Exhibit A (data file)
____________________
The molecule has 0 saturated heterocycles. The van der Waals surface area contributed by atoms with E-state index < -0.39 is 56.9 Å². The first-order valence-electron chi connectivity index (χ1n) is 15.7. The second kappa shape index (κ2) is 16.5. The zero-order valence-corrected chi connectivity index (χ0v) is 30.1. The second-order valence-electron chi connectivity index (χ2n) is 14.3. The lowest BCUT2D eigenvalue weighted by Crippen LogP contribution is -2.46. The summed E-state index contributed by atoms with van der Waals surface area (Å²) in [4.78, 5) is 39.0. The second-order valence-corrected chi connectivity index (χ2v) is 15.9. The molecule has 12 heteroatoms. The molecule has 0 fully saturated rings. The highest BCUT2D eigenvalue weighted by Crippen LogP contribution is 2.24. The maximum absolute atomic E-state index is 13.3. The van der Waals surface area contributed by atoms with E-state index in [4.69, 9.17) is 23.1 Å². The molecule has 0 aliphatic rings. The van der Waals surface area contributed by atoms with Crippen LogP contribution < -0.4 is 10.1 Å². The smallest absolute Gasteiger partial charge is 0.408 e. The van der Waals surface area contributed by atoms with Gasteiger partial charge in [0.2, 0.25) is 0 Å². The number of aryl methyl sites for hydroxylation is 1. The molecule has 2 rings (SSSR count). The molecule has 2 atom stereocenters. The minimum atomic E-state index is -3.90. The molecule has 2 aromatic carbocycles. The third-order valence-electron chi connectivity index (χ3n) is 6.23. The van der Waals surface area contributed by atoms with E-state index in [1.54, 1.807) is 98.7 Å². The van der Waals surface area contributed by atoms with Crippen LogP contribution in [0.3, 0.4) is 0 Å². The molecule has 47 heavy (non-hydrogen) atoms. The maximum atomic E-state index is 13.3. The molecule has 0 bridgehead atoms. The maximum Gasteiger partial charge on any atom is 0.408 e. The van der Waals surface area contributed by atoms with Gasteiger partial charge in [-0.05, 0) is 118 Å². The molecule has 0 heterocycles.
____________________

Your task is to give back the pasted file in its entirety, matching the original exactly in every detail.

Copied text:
The molecule has 0 saturated heterocycles. The van der Waals surface area contributed by atoms with E-state index < -0.39 is 56.9 Å². The first-order valence-electron chi connectivity index (χ1n) is 15.7. The second kappa shape index (κ2) is 16.5. The zero-order valence-corrected chi connectivity index (χ0v) is 30.1. The second-order valence-electron chi connectivity index (χ2n) is 14.3. The lowest BCUT2D eigenvalue weighted by Crippen LogP contribution is -2.46. The summed E-state index contributed by atoms with van der Waals surface area (Å²) in [4.78, 5) is 39.0. The second-order valence-corrected chi connectivity index (χ2v) is 15.9. The molecule has 12 heteroatoms. The molecule has 0 fully saturated rings. The highest BCUT2D eigenvalue weighted by Crippen LogP contribution is 2.24. The maximum absolute atomic E-state index is 13.3. The van der Waals surface area contributed by atoms with E-state index in [4.69, 9.17) is 23.1 Å². The molecule has 0 aliphatic rings. The van der Waals surface area contributed by atoms with Crippen LogP contribution < -0.4 is 10.1 Å². The smallest absolute Gasteiger partial charge is 0.408 e. The van der Waals surface area contributed by atoms with Gasteiger partial charge in [0.2, 0.25) is 0 Å². The number of aryl methyl sites for hydroxylation is 1. The molecule has 2 rings (SSSR count). The molecule has 2 atom stereocenters. The minimum atomic E-state index is -3.90. The molecule has 2 aromatic carbocycles. The third-order valence-electron chi connectivity index (χ3n) is 6.23. The van der Waals surface area contributed by atoms with E-state index in [1.54, 1.807) is 98.7 Å². The van der Waals surface area contributed by atoms with Crippen LogP contribution in [0.3, 0.4) is 0 Å². The molecule has 47 heavy (non-hydrogen) atoms. The maximum atomic E-state index is 13.3. The molecule has 0 bridgehead atoms. The maximum Gasteiger partial charge on any atom is 0.408 e. The van der Waals surface area contributed by atoms with Gasteiger partial charge in [-0.05, 0) is 118 Å². The molecule has 0 heterocycles.